Nanoparticle Properties Influence Nutrient Transport in Plants
Tri-color X-ray fluorescence images of lettuce and tomato leaves showing the distribution of cerium (red), zinc (blue), and calcium (green) after 48 hours of hydroponic exposure to cerium oxide nanoparticles with different surface charges. White boxes show where micro X-ray spectroscopy was used to determine the cerium oxidation state, which differed depending upon the charge of the nanoparticles. [Reproduced from Spielman-Sun, E., et al. 2019. “Nanoparticle surface charge influences translocation and leaf distribution in vascular plants with contrasting anatomy.” Environmental Science: Nano, 6, 2508-19. DOI: 10.1039/C9EN00626E from the Royal Society of Chemistry.]
Plant nanobiotechnology promises transformative solutions to the most vexing problems threatening global food security, including drought, disease, and soil nutrient deficiencies. However, the lack of cost-effective methods for delivering nanomaterials to the precise locations where they become active, such as inside vascular tissues or organelles, impedes these technological innovations.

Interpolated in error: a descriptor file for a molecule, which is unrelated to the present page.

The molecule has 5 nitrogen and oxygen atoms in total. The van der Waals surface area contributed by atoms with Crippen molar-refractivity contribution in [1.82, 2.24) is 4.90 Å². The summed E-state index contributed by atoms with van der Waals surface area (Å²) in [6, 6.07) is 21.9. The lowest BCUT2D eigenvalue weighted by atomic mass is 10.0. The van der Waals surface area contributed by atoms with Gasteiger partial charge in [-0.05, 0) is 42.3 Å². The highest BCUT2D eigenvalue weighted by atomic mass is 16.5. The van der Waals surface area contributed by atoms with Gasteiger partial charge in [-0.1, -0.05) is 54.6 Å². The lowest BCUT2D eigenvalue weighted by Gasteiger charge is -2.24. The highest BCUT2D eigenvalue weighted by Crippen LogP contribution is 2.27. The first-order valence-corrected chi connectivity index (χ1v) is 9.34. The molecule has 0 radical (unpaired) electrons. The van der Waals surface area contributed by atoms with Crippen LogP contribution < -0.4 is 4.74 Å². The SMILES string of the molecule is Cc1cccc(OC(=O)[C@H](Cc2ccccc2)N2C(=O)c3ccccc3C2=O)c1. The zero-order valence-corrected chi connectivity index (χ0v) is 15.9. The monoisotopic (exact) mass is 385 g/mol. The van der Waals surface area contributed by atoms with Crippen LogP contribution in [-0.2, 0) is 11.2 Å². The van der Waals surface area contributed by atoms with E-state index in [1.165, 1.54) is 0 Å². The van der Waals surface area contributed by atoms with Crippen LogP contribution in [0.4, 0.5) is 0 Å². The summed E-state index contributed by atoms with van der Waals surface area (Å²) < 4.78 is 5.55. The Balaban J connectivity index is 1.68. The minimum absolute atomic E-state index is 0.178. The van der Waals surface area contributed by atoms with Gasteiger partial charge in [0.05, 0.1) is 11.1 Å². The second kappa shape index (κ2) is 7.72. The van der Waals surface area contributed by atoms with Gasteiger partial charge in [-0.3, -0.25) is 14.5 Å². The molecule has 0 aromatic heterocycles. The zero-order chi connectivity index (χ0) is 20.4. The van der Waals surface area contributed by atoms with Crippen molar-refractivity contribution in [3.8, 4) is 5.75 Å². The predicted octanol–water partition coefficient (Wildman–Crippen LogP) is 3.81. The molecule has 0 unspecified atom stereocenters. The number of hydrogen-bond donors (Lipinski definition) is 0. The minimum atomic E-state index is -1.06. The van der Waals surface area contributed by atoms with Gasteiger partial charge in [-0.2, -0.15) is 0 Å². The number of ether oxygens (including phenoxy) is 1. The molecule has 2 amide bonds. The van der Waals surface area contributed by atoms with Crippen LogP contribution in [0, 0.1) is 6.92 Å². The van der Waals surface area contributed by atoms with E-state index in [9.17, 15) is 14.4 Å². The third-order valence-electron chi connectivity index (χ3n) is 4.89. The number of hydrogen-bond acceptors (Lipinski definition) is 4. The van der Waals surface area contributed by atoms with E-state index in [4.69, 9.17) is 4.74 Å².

Scientists used X-ray fluorescence microscopy and X-ray absorption spectroscopy to evaluate the influence of nanoparticle surface charge and differences in root structure and vasculature on cerium distribution within plants. They found that both nanoparticle surface chemistry and plant morphology significantly impacted the uptake and distribution of cerium nanoparticles.
The findings not only provide insight into how plant structural features influence nanoparticle behavior but also how surface charge can be tailored for targeted delivery of nutrients to specific plant organs.
E. Spielman-Sun, A. Avellan, G.D. Bland, R.V. Tappero, A.S. Acerbo, J.M. Unrine, J.P. Giraldo, G.V. Lowry. “Nanoparticle surface charge influences translocation and leaf distribution in vascular plants with contrasting anatomy.” Environmental Science: Nano, 6, 2508-19 (2019). [DOI: 10.1039/C9EN00626E]